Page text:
Dear Brooks Running,
You tell me to “run happy“, and I want to comply. But my running happiness is largely dependent on the mood my feet happen to be in at any particular moment. And lately? They’re cranky, sore, and decidedly UN-happy.
You see, they had a perfectly cozy little place to hang out for miles at a time, a tried and true shoe named the Adrenaline. Perhaps you’ve heard of it? Of course you have. It’s your number one selling running shoe. Or shall we say, it was. Because somewhere in the span between 2013 and 2014, one of your brilliant shoe designers (perhaps suffering from severe glycogen depletion) had a significant lapse in judgement and decided to fix what wasn’t broken.
I know what you’re going to say, Brooks. You’re going to try to convince me that the massive redesign was all about improvement. To quote the little ditty that comes up on your website:
Fresh out of charm school, the newest Adrenaline is smoother and smarter than any other. This time we amped up the velvety goodness of the Segmented Crash Pad by adding full ground contact for a crazy nice heel-to-toe transition. Brooks DNA provides adaptable cushioning so your feet will glide through every turn. Heading upstairs, new lacing design evens out lace pressure to create a snug fit, and 3D Fit Print adds a lightweight, flexible, no-stitch fit. With fresh looks and lines, this go-to shoe is ready to fly. The creme de la creme of support, cushion, and balance is the Adrenaline GTS 14.
Then you throw in some convincing third party props to seal the deal:
But don’t take our word for it: Runner’s World Magazine named the Adrenaline GTS 14 “Editor’s Choice” in the Winter Shoe Guide in their December 2013 issue, saying the shoe “boasts all the trappings of a traditional stability model, but rides as smooth as ever.” The editors also praised the GTS’s cushioning, saying it “hits the sweet spot” and is “soft enough for high-mileage training but firm enough to remain stable.”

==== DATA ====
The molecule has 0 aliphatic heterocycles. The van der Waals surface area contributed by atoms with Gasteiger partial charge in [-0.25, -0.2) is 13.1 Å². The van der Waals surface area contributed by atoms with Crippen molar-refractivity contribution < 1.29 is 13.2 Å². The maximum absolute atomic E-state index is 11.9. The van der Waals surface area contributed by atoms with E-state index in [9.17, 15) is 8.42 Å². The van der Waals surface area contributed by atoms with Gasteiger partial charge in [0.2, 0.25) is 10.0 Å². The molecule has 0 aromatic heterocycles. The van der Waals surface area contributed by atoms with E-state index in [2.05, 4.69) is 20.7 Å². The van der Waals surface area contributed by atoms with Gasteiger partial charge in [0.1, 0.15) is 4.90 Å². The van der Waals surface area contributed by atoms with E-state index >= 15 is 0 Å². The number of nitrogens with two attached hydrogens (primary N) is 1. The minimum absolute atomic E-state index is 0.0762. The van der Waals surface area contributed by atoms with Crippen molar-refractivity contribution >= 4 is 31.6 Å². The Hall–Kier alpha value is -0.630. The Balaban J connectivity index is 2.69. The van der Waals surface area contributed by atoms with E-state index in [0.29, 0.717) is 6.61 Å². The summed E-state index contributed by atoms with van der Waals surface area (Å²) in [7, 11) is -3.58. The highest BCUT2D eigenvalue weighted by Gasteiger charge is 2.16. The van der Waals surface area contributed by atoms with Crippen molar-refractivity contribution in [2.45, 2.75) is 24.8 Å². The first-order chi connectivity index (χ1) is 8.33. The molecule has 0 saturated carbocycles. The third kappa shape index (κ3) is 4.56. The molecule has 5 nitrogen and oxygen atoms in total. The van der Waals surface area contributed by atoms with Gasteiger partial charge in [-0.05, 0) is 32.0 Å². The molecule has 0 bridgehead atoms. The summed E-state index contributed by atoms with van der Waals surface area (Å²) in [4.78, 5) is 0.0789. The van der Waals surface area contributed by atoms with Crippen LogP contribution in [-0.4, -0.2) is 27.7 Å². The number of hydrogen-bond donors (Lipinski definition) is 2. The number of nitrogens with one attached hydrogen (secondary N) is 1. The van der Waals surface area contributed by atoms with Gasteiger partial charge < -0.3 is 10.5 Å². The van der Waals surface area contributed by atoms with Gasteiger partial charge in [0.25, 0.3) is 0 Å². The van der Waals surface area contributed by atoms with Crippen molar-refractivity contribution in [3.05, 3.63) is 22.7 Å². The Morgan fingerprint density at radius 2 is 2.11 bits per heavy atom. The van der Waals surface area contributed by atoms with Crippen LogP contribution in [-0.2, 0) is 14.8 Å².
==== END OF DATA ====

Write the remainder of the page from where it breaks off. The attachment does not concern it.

Et tu, Willey?
What you failed to mention is that you dramatically changed the sizing. I went from a size 9.0 in the Adrenaline 13s to an 8.5 in the 14s. No foot binding required! And as much as I appreciate the optics of being back in the 8-ish range and feeling less conspicuous about my freakishly large feet in comparison to my petite frame, I don’t think vanity sizing is a good strategy when it comes to running shoes. Freakishly large feet be darned, I just want my perfectly fitting size 9.0s back!
Next, can we head “upstairs” and talk about the God-awful lacing design? It hits the base of my toes juuuuust precisely enough to cause massive extensor tendinitis. The aforementioned tendinitis hurt so freaking bad I actually had my foot x-rayed. For real. I thought I broke my toe! But come to find out, it was just a shoe-lace problem. Lovely.
The truth is, Brooks, at least when it comes to running shoes, I like you just the way you are. (Or in this, case, were.) So can you NOT go changing, trying to please me? Because the changing doesn’t please me. At all!
Now, I realize the ship has sailed on the Adrenaline 13s, and I’ll never get them back. (Not counting the 3 precious pairs I’m hoarding in my closet after scouring the whole of the Internet for the last known pairs in my size). And it’s obviously too late for you to un-“improve” the 14s (and by now, the 15s). But perhaps you can do a retro line in 2016 that brings back the classic, tried and true Adrenalines we all know and love? I swear if you brought back the old fit, I’d even buy the pink ones!
But hurry up, Brooks. Because it stands now, I’m one loose shoe lace away from kicking your kicks to the curb for good, and Asics Kayanos are looking mighty cozy right about now.
So, as Kenan Thompson would say.
Step 1: Fix
Step 2: It
Step 3: FIX IT!
Running Unhappy in Alaska